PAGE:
• Anticipate your dog’s possible naughty behavior. Put baby locks on cupboard doors, put away trash cans, separate your dog from a small child with food. (The dog may snatch the food not out of aggression but simply because the temptation is just too great.)
• Use Bitter Apple spray, or other taste deterrents, on objects you don’t want your pooch to chew.

To fetch a Bark Busters trainer in our area, call 1-877-500-BARK (2275) or visit, where dog owners can complete a Dog Behavioral Quiz to rate their dogs' behavior.

Tuesday, December 16, 2008

This little book is the first in a series called "The Adventures of Sammy the Wonder Dachshund." The subtitle of the book is "Sammy's Last Week in Charleston". In it, Sammy agrees to take a new job, in a new city, only to find out he has to move in one week. The book goes through the days of the week while Sammy tries to say his goodbyes and pack in as much fun as he can. By the end of the week, Sammy begins to get a little sad. Then after some thought he realizes, he may be moving on to new things but he will always have great friends and he can always call the wonderful city of Charleston "Home."

Local author Jonathan Miller is having a book signing party. See details below. Partial proceeds go to a good cause, so strap on your pretty heels, tie on that Charlestonian bow-tie and and support Sammy the Wonder Dachshund.

Hibernian Hall
Wednesday, December 17th
7:00 PM—11:00 PM

Books will be there for sell, along with 12 x 18 prints of the artwork from the book. We are also having a silent auction for the original artwork from the book, the auction will end around 9:15 PM. A portion of the proceeds from the auction will go to benefit the Teachers' Supply Closet Organization, which helps Lowcountry teachers get the materials they need to educate students.

There will be plenty of wine and beer at the party along with food provided by Oak Steakhouse!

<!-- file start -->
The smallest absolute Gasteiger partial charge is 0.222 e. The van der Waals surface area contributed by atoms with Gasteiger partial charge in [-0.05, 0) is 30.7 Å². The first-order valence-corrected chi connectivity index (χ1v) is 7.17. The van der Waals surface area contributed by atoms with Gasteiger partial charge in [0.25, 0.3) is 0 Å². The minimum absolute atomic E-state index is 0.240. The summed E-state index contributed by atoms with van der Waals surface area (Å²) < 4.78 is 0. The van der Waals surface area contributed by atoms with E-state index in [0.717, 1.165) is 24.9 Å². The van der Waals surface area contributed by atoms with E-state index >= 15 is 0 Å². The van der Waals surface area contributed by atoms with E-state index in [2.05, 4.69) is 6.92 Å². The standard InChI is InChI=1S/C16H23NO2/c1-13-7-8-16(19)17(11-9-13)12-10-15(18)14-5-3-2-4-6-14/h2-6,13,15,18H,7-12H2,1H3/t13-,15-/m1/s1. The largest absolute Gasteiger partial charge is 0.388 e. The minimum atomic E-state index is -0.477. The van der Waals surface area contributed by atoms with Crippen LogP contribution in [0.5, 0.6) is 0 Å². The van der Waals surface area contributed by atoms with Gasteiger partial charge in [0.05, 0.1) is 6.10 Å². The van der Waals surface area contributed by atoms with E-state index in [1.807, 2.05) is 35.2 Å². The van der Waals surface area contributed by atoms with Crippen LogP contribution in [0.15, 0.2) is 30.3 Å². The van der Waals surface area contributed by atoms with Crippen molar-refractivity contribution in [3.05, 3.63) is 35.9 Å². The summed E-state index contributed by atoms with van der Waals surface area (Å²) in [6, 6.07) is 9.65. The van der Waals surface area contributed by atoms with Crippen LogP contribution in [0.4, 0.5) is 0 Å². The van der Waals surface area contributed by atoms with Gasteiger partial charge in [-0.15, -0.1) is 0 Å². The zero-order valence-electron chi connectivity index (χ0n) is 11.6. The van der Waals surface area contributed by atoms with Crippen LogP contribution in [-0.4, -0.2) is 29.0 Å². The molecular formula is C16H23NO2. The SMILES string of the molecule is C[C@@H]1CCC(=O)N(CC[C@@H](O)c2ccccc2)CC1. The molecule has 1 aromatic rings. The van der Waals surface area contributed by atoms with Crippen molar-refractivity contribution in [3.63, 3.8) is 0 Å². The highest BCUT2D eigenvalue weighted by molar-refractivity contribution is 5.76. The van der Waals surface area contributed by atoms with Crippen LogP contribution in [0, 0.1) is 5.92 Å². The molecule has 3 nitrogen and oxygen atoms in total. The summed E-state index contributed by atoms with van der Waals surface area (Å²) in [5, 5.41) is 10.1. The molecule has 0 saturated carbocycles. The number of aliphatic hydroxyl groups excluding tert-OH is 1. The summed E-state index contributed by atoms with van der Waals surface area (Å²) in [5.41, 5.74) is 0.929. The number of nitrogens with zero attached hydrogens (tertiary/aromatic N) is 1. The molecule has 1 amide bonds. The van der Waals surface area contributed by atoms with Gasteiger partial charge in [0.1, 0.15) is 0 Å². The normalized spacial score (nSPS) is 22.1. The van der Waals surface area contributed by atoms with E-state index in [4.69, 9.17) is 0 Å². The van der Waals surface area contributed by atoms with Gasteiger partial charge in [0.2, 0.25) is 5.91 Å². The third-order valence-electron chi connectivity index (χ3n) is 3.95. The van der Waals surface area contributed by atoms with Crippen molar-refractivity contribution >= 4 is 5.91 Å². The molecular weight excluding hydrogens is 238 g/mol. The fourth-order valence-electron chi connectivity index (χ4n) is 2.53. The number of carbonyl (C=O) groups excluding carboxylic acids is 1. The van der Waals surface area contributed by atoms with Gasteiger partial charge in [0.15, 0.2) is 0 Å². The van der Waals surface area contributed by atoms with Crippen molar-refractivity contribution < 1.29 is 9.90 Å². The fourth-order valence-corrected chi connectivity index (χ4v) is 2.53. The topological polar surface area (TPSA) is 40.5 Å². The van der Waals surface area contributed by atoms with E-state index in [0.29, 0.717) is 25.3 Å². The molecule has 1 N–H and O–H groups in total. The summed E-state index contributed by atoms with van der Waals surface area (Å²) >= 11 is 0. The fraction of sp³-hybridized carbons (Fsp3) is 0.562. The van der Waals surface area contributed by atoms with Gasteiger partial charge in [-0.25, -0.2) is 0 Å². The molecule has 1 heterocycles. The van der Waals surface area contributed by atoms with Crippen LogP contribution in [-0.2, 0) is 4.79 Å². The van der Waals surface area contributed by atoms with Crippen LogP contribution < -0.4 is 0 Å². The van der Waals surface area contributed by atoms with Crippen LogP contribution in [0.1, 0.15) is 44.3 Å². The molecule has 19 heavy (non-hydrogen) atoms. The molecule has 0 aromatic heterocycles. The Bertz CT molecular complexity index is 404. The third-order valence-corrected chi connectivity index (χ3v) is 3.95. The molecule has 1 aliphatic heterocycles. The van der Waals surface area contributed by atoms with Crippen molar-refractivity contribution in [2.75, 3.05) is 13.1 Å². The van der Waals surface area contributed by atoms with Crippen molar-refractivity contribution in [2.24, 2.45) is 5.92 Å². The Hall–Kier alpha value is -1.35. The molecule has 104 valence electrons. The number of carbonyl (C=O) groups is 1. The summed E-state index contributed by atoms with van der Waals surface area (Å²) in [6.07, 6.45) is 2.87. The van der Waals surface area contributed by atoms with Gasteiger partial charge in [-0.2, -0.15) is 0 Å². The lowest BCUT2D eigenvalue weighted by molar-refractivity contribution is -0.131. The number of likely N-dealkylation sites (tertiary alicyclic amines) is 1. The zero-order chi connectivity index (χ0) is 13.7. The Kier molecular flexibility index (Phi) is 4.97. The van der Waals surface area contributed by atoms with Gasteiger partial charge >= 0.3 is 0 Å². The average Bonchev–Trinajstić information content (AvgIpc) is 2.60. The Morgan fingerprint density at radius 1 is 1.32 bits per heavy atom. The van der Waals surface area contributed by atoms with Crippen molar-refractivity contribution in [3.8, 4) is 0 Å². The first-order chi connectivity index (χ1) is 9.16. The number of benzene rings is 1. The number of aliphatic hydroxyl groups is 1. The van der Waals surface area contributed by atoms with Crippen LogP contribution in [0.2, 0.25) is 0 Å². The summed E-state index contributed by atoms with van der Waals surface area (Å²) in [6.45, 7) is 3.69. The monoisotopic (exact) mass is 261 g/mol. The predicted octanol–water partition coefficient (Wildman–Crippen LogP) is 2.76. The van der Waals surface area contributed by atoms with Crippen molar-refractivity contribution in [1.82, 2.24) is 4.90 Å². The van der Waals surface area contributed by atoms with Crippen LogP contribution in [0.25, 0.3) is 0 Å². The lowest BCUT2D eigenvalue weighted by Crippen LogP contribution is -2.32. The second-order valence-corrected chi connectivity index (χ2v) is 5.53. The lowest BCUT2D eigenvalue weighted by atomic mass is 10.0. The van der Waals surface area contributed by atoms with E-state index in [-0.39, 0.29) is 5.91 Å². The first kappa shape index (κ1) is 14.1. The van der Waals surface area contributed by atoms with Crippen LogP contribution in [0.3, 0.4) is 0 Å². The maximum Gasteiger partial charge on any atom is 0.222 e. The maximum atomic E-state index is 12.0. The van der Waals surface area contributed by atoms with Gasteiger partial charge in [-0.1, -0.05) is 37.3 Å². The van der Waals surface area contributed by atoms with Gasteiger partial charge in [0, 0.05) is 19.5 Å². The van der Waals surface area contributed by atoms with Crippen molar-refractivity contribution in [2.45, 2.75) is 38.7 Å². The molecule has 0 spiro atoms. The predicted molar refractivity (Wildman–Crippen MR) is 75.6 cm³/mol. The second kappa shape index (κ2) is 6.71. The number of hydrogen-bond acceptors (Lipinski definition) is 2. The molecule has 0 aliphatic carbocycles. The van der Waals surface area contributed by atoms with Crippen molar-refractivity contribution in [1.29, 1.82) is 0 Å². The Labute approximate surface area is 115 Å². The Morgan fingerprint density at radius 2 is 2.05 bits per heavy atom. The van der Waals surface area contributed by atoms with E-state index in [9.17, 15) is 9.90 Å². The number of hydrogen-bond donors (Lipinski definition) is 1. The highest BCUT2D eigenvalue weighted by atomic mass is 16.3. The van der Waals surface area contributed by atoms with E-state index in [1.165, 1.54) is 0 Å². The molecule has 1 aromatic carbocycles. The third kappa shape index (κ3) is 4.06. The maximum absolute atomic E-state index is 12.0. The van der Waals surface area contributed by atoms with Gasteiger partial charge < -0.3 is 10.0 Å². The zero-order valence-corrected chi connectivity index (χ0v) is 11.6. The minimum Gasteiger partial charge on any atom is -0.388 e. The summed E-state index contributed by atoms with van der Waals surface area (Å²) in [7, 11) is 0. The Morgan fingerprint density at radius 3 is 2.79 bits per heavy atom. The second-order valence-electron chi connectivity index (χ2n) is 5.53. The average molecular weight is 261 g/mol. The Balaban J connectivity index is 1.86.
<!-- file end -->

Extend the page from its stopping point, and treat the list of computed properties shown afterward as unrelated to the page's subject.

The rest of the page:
For more info contact the author at :

Wednesday, December 10, 2008

Dog takes not only one bullet to protect his family from an intruder, but three! And what do you know, he's a pit bull. Click here.

Tuesday, December 09, 2008

Apparently you dog CAN get jealous. It's not just anthropomorphism! Read the full story by clicking here.
Got some time on your hands? Make your dog their own iphone controlled dog treat dispenser.

Tuesday, December 02, 2008

Video Game Promotes Animal Rescue & Adoption

Interactive video and online game publisher Legacy Interactive has created Pet Pals: New Leash on Life, a computer simulation game that takes place inside an animal rescue center where the player assumes the role of a veterinarian in diagnosing, treating, caring for and even adopting virtual pets. Proceeds support The Humane Society of the United States.

Pet Pals: New Leash on Life is the latest title in Legacy’s award winning Pet Pals series. The goal is to nurse all of the admitted animals back to health using realistic medical tools and ultimately adopt them into forever homes. Players prepare their animals for adoption by training, grooming, petting and playing with them until they are ready for their future homes. When a pet has been successfully treated and placed in the right home, players get a promotion with more responsibilities and more difficult cases to handle.

“This is a great educational tool in helping to understand the daily responsibilities of animal rescue and the importance of adoption,” states Stephanie Shain, director of outreach, companion animals for The Humane Society of the United States.

The Humane Society of the United States works tirelessly to ensure a better world for animals across the globe. The HSUS runs spay/neuter and adoption programs, works to end the cruel practice of puppy mills, supports animal shelters, fights cruelty and cares for the animal victims of disasters and other emergencies.

“We are so excited to provide support for the invaluable programs of The Humane Society of the United States,” said Ariella Lehrer, president and CEO, Legacy Interactive. “We hope that by purchasing Pet Pals: New Leash on Life, players will get the opportunity to see what it’s like to be a veterinarian, have fun, and at the same time feel good about supporting a great animal protection organization.”
Pet Pals: New Leash on Life is available for PC download at and is rated E for Everyone, ages 8+.